Thoughts on "Hotel Rwanda"

26 December, 2004 at 18:54 Leave a comment

Probably a bad choice of movie for Christmas but I had to watch “Hotel Rwanda” as I only heard of what happened as horrible but never explored in depth. Here is a review from Berardinelli –
“If you’re like me, you probably paid little attention to the attempted genocide that occurred during the civil war in Rwanda in the mid-1990s (more than one million people died). I remember reading about it in the papers and occasionally seeing clips on the news, but it didn’t leave much of an impression. (Or, as one character in the film puts it: “If people see this footage, they’ll go, ‘Oh my God! That’s horrible!” then go on eating their dinner.”) Hotel Rwanda serves a couple of important purposes – explaining what happened in the African country during 1994 and personalizing it as the biography of a remarkable man.
Hotel Rwanda introduces us to Paul Rusesabagina (Don Cheadle), the then-manager of the five-star Hotel Milles Collines in Kigali. When Hutu extremists took over the country in 1994, their first goal was to exterminate all of the Tutsi people (whom they call “cockroaches”). With the U.N. mired in red tape that rendered their peace-keepers ineffective and most of the world turning a blind eye, there was little to stop the Hutus from slaughtering the Tutsis. Paul, a Hutu married to a Tutsi (Sophie Okonedo), takes a stand, allowing Tutsi refugees to camp out at the hotel. Initially, he is able to employ bribery to keep the soldiers away, but, when his stocks of wine and whiskey run dry, he finds the circumstances increasingly desperate and he must resort to extreme measures to save not only the refugees but his family.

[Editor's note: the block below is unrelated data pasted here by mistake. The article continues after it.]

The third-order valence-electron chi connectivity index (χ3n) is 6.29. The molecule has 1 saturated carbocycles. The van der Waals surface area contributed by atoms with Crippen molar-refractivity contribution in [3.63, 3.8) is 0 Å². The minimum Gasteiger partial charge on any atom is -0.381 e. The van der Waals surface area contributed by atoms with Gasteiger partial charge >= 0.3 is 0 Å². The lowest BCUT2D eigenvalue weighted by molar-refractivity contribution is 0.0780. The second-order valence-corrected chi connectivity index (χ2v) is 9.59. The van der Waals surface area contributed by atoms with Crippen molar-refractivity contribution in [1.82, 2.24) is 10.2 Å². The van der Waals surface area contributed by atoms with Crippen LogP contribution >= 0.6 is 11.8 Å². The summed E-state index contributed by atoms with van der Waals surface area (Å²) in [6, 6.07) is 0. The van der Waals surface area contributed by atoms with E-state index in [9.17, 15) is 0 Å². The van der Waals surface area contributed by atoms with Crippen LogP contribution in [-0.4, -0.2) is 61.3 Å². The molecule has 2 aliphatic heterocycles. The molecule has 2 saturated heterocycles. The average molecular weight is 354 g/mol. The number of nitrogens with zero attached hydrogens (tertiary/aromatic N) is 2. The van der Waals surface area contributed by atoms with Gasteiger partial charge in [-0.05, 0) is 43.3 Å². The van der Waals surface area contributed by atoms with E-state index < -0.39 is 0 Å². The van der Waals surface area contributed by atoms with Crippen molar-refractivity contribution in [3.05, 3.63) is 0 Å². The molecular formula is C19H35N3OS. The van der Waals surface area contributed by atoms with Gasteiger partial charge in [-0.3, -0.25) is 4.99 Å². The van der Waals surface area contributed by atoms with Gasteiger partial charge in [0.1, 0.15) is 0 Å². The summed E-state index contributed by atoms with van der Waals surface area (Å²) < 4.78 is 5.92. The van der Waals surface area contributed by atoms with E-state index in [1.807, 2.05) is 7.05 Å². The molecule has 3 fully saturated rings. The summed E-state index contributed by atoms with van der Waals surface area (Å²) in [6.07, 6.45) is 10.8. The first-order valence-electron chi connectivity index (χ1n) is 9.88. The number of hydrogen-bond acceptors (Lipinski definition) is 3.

Hotel Rwanda offers a stirring reminder of the kind of senseless horror that can result from race and/or religious hatred (not to mention the kinds of horrors human beings can visit upon others of their species). What happened in Rwanda isn’t an isolated example. Conflicts that are occurring now re-enforce the notion that mankind is incapable of learning from history. Of course, most people don’t know much about Rwanda, and that’s something director Terry George (Some Mother’s Son) is attempting to change with this movie”
All in all, it was a movie that has to be seen and pondered about in isolation. Paul Rusesabagina is a modern hero who stood against tyranny and oppression at the risk of losing all that was dear to him. Am glad that this movie introduced me to him and it stands as a testimony to the fact that there is someone like them all over the world but they are becoming an increasingly endangered species…


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